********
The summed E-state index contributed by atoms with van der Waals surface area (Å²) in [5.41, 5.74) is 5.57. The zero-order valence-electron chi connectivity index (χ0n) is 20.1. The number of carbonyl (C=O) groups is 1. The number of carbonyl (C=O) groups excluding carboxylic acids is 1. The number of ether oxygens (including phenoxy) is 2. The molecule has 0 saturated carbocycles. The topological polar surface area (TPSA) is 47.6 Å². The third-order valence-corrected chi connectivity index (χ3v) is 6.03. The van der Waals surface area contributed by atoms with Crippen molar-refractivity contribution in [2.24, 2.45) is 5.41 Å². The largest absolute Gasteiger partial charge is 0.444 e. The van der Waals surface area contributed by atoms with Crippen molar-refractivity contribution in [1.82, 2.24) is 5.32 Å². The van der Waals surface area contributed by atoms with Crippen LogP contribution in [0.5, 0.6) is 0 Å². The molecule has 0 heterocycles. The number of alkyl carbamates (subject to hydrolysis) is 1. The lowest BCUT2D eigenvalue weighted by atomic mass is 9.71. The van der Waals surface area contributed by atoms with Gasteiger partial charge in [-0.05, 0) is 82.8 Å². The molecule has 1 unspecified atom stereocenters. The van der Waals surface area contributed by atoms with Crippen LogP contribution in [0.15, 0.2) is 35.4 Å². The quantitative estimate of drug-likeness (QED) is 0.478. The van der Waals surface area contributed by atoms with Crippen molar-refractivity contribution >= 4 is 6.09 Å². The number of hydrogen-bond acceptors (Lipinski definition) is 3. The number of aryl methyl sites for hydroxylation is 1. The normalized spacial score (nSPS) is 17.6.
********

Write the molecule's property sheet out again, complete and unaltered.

The summed E-state index contributed by atoms with van der Waals surface area (Å²) in [5.41, 5.74) is 5.57. The zero-order valence-electron chi connectivity index (χ0n) is 20.1. The number of carbonyl (C=O) groups is 1. The number of carbonyl (C=O) groups excluding carboxylic acids is 1. The number of ether oxygens (including phenoxy) is 2. The molecule has 0 saturated carbocycles. The topological polar surface area (TPSA) is 47.6 Å². The third-order valence-corrected chi connectivity index (χ3v) is 6.03. The van der Waals surface area contributed by atoms with Crippen molar-refractivity contribution in [2.24, 2.45) is 5.41 Å². The largest absolute Gasteiger partial charge is 0.444 e. The van der Waals surface area contributed by atoms with Crippen molar-refractivity contribution in [1.82, 2.24) is 5.32 Å². The van der Waals surface area contributed by atoms with Crippen LogP contribution in [0.5, 0.6) is 0 Å². The molecule has 0 heterocycles. The number of alkyl carbamates (subject to hydrolysis) is 1. The lowest BCUT2D eigenvalue weighted by atomic mass is 9.71. The van der Waals surface area contributed by atoms with Gasteiger partial charge in [-0.05, 0) is 82.8 Å². The molecule has 1 unspecified atom stereocenters. The van der Waals surface area contributed by atoms with Crippen LogP contribution in [0.15, 0.2) is 35.4 Å². The quantitative estimate of drug-likeness (QED) is 0.478. The van der Waals surface area contributed by atoms with Crippen molar-refractivity contribution >= 4 is 6.09 Å². The number of hydrogen-bond acceptors (Lipinski definition) is 3. The number of aryl methyl sites for hydroxylation is 1. The normalized spacial score (nSPS) is 17.6.